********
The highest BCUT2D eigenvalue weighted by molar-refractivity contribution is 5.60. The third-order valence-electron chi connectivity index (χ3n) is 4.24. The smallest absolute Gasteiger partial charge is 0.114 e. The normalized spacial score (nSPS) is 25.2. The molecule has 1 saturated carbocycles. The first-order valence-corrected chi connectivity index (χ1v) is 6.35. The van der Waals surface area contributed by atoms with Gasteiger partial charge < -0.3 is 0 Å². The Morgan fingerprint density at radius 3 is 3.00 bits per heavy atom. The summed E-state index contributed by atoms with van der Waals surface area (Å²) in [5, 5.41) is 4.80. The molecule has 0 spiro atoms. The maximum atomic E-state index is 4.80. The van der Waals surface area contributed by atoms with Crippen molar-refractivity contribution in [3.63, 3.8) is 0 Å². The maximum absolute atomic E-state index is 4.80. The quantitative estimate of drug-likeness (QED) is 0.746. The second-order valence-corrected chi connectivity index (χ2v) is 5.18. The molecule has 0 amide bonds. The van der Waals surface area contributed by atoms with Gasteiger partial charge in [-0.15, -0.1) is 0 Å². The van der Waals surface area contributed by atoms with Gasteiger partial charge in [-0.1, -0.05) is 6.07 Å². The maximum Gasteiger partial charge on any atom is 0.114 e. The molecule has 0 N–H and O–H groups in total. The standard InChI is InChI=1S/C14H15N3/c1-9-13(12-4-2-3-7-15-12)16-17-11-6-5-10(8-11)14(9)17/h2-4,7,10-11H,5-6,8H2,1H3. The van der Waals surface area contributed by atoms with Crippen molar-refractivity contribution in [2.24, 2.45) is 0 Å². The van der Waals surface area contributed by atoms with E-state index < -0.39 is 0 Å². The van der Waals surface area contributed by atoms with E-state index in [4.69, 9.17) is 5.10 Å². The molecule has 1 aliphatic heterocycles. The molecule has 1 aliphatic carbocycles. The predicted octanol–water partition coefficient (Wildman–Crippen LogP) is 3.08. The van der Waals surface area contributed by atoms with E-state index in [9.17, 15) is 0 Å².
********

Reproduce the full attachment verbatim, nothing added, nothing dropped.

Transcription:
The highest BCUT2D eigenvalue weighted by molar-refractivity contribution is 5.60. The third-order valence-electron chi connectivity index (χ3n) is 4.24. The smallest absolute Gasteiger partial charge is 0.114 e. The normalized spacial score (nSPS) is 25.2. The molecule has 1 saturated carbocycles. The first-order valence-corrected chi connectivity index (χ1v) is 6.35. The van der Waals surface area contributed by atoms with Gasteiger partial charge < -0.3 is 0 Å². The Morgan fingerprint density at radius 3 is 3.00 bits per heavy atom. The summed E-state index contributed by atoms with van der Waals surface area (Å²) in [5, 5.41) is 4.80. The molecule has 0 spiro atoms. The maximum atomic E-state index is 4.80. The van der Waals surface area contributed by atoms with Crippen molar-refractivity contribution in [3.63, 3.8) is 0 Å². The maximum absolute atomic E-state index is 4.80. The quantitative estimate of drug-likeness (QED) is 0.746. The second-order valence-corrected chi connectivity index (χ2v) is 5.18. The molecule has 0 amide bonds. The van der Waals surface area contributed by atoms with Gasteiger partial charge in [-0.15, -0.1) is 0 Å². The van der Waals surface area contributed by atoms with Gasteiger partial charge in [-0.1, -0.05) is 6.07 Å². The maximum Gasteiger partial charge on any atom is 0.114 e. The molecule has 0 N–H and O–H groups in total. The standard InChI is InChI=1S/C14H15N3/c1-9-13(12-4-2-3-7-15-12)16-17-11-6-5-10(8-11)14(9)17/h2-4,7,10-11H,5-6,8H2,1H3. The van der Waals surface area contributed by atoms with Crippen molar-refractivity contribution in [2.24, 2.45) is 0 Å². The van der Waals surface area contributed by atoms with E-state index < -0.39 is 0 Å². The van der Waals surface area contributed by atoms with E-state index in [4.69, 9.17) is 5.10 Å². The molecule has 1 aliphatic heterocycles. The molecule has 1 aliphatic carbocycles. The predicted octanol–water partition coefficient (Wildman–Crippen LogP) is 3.08. The van der Waals surface area contributed by atoms with E-state index in [9.17, 15) is 0 Å².